Incumbent Colorado Springs Mayor John Suthers sits down with News5’s Jessica Barreto to discuss his objectives in seeking another term and what he plans to do if re-elected.


Study: Colorado 5th most innovative state

Colorado is the nation’s 5th most innovative state, according to a new report.

Massachusetts, Washington and the District of Columbia were named the most innovative states, while Mississippi, Louisiana and West Virginia came in last for innovation.

The report, “2019’s Most & Least Innovative States,” released Monday by finance website WalletHub, compared all 50 states and the District of Columbia across 24 key metrics with data set ranging from share of STEM professionals to R&D spending per capita.

 

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Indy’s 2019 city election endorsements

Just because the federal government yells the loudest and embarrasses us the most, doesn’t mean it has the most direct impact on our day-to-day lives. It’s localgovernment that stands as the foundation of American democracy. And it’s decisions made at the city level that most directly affect us as residents.

This year, voters will be asked to choose three at-large City Council members from a slate of 11 and the city’s chief executive from a field of four mayoral hopefuls. We composed candidate questionnaires and combed through reams of responses; heard from candidates and advocates on both sides of the ballot measure, and debated the issues among ourselves.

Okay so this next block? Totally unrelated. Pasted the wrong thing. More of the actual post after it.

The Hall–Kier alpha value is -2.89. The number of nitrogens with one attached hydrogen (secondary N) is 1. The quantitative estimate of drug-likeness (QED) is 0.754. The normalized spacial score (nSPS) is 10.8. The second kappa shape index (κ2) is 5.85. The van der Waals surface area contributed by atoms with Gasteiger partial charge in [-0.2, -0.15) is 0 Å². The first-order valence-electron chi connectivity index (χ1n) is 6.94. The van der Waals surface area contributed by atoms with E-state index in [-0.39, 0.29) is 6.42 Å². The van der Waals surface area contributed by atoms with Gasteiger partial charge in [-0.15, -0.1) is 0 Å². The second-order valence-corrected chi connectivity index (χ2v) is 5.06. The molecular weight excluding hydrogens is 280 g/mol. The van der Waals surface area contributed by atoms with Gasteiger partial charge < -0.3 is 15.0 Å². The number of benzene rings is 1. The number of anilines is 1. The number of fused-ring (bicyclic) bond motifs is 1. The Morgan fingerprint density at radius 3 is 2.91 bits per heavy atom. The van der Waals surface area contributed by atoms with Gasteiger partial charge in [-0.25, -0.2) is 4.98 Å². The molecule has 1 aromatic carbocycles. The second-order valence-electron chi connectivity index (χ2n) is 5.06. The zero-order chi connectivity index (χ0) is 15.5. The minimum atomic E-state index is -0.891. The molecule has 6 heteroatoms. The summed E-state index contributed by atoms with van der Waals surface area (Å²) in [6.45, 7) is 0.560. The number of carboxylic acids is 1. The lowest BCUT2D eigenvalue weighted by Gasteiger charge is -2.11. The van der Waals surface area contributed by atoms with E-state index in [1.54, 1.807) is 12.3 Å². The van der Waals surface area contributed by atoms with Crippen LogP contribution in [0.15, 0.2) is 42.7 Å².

Here’s what we think.

 

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Gazette endorsements for the Colorado Springs election in April

Mail-in ballots went out Friday, presenting voters with four candidates for mayor, 12 for three at-large City Council seats, and a request for union bargaining for the Colorado Springs Fire Department known as Issue 1.

The Gazette’s editorial board presents the following endorsements, asking readers to consider them as one component of their due diligence before voting. We made our decisions after meeting with proponents and opponents of Issue 1, after meeting with candidates who asked to see us, and after assessing candidate web sites, campaign literature and statements in forums.

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Colorado Springs Mayor John Suthers takes stock of first term while planning for second